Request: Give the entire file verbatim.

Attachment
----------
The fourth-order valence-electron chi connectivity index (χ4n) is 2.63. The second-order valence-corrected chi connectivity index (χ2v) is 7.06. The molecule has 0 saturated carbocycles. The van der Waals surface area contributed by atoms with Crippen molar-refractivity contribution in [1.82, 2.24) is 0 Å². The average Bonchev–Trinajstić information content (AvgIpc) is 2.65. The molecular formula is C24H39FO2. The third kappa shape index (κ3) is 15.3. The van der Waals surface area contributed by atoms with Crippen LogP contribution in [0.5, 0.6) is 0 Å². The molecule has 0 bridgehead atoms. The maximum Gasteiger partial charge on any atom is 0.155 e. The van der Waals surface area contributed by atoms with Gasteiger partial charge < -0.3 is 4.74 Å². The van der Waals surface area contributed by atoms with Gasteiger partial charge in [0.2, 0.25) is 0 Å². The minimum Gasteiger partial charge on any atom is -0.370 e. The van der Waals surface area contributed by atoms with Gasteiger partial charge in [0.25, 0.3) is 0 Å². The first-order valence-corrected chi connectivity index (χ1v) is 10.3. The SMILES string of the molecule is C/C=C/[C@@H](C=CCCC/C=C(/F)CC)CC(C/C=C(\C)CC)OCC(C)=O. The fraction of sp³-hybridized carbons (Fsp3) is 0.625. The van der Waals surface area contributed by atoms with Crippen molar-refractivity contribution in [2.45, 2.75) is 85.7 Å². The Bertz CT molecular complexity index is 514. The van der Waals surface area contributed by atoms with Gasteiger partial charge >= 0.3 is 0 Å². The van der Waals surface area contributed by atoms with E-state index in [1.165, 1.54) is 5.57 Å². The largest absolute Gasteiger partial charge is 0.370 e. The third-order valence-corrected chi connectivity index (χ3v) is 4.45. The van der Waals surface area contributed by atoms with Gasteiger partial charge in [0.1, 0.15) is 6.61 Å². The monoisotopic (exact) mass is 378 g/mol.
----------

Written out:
The fourth-order valence-electron chi connectivity index (χ4n) is 2.63. The second-order valence-corrected chi connectivity index (χ2v) is 7.06. The molecule has 0 saturated carbocycles. The van der Waals surface area contributed by atoms with Crippen molar-refractivity contribution in [1.82, 2.24) is 0 Å². The average Bonchev–Trinajstić information content (AvgIpc) is 2.65. The molecular formula is C24H39FO2. The third kappa shape index (κ3) is 15.3. The van der Waals surface area contributed by atoms with Crippen LogP contribution in [0.5, 0.6) is 0 Å². The molecule has 0 bridgehead atoms. The maximum Gasteiger partial charge on any atom is 0.155 e. The van der Waals surface area contributed by atoms with Gasteiger partial charge < -0.3 is 4.74 Å². The van der Waals surface area contributed by atoms with Gasteiger partial charge in [0.2, 0.25) is 0 Å². The minimum Gasteiger partial charge on any atom is -0.370 e. The van der Waals surface area contributed by atoms with Gasteiger partial charge in [0.25, 0.3) is 0 Å². The first-order valence-corrected chi connectivity index (χ1v) is 10.3. The SMILES string of the molecule is C/C=C/[C@@H](C=CCCC/C=C(/F)CC)CC(C/C=C(\C)CC)OCC(C)=O. The fraction of sp³-hybridized carbons (Fsp3) is 0.625. The van der Waals surface area contributed by atoms with Crippen molar-refractivity contribution in [2.45, 2.75) is 85.7 Å². The Bertz CT molecular complexity index is 514. The van der Waals surface area contributed by atoms with Gasteiger partial charge >= 0.3 is 0 Å². The van der Waals surface area contributed by atoms with E-state index in [1.165, 1.54) is 5.57 Å². The largest absolute Gasteiger partial charge is 0.370 e. The third-order valence-corrected chi connectivity index (χ3v) is 4.45. The van der Waals surface area contributed by atoms with Gasteiger partial charge in [0.1, 0.15) is 6.61 Å². The monoisotopic (exact) mass is 378 g/mol.